When it comes to hospital medicine groups, size matters. Some physicians, like Jeffrey Hay, MD, senior vice president for medical operations and chief medical officer at Lakeside Comprehensive Healthcare in Glendale, Calif., say larger groups (i.e., those with 20 or more physicians) have the advantages of financial stability, better advancement opportunities and more support for physicians.
But Dr. Hay also sings the praises of smaller groups. A small hospital medicine group (HMG) can be a niche for those who seek particular geographic ties and a long-term commitment, he says.
Then again, a big hospital in an affluent coastal area of California, for example, has had a long-term relationship with its hospitalist group for more than 10 years. “The [hospitalists] made a decision,” Dr. Hay says. “They want to be there, they want to work and retire there. This is it; and it works for everybody.”
Which size works for you? The Hospitalist asked physicians who have experience with both large and small groups to comment about salary, shift coverage, advancement and research opportunities, and social networking. Perhaps their answers can help you decide.
Working at a smaller institution doesn’t necessarily mean receiving lower compensation, says Joe D. Metcalf II, MD, director of the five-physician HMG at Faith Regional Health Services in Norfolk, Neb. “Because recruiting hospitalists to any location is competitive, most recruiters understand they must offer a competitive salary and benefit package to their applicants.”
Salary discrepancies could, however, stem from geographic location of the group, differing workload expectations, or level of market saturation, says Brian Bossard, MD, director of Inpatient Physician Associates in Lincoln, Neb. “Salaries are increasing rapidly because of a rapid increase in the number of groups around the country,” he says.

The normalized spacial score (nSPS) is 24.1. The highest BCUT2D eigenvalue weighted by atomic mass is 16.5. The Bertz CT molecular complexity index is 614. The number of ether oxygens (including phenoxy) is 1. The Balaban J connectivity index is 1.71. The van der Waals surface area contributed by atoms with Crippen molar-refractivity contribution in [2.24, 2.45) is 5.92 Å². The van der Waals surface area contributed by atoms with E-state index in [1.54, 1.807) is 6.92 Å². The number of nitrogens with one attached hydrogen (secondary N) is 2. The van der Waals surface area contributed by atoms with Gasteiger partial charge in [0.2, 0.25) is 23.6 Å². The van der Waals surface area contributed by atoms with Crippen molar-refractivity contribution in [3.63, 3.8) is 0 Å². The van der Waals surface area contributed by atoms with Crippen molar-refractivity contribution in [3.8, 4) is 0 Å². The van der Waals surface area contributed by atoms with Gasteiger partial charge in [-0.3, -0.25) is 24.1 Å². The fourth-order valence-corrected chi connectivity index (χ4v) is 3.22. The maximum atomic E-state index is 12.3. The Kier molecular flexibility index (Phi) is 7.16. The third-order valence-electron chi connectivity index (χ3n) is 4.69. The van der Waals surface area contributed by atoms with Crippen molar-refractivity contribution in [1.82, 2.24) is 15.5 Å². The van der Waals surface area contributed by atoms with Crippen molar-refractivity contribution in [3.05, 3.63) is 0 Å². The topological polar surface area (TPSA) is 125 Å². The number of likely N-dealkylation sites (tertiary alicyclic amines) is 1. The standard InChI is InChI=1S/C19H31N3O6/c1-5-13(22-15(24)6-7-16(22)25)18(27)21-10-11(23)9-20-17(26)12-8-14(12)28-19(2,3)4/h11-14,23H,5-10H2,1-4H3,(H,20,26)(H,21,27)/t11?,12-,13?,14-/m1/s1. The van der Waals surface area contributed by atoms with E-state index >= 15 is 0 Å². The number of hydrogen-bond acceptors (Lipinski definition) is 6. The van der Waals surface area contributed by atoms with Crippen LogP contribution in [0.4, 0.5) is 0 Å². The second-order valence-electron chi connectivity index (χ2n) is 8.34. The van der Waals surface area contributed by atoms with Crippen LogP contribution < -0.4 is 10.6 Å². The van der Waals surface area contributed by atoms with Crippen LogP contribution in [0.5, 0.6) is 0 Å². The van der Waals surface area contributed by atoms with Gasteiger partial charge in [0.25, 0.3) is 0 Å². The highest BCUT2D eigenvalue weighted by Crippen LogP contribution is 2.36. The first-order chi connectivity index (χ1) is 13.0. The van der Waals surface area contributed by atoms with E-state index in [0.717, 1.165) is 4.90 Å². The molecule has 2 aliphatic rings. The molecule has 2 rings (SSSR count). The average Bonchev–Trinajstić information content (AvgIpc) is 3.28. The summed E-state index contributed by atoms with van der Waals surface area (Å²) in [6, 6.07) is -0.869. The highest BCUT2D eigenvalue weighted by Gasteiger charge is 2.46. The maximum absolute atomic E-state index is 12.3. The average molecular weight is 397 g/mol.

In its annual survey of programs around the country, the Society of Hospital Medicine documents the normal salaries for different hospital medicine practices. The latest survey suggests the large-chain, independent groups have the highest average salaries. One factor affecting salary is the location: the farther away from an urban area a practice group is, sometimes the greater the salary because of added recruiting difficulties.
As a hospitalist moves from a small group to a large one, interest in the characteristics of an individual physician may be diminished. “The ability to negotiate a better salary by being a ‘good Joe’ is less important in a large group than in a small one,” Dr. Bossard says. In addition, fringe benefits of a small group might not be available in a larger group; in Dr. Bossard’s group of 20 hospitalists, an extra bonus is awarded as an end-of-the-year thanks for hard work. “That’s not part of contract, there’s no qualification for that except being a good member of the group. I doubt that would not happen in a large group,” he says.
If you are considering joining a large HMG, Dr. Hay suggests asking what role you will play in the direction of the organization and whether the possibility exists for eventual partnership or equity in the company.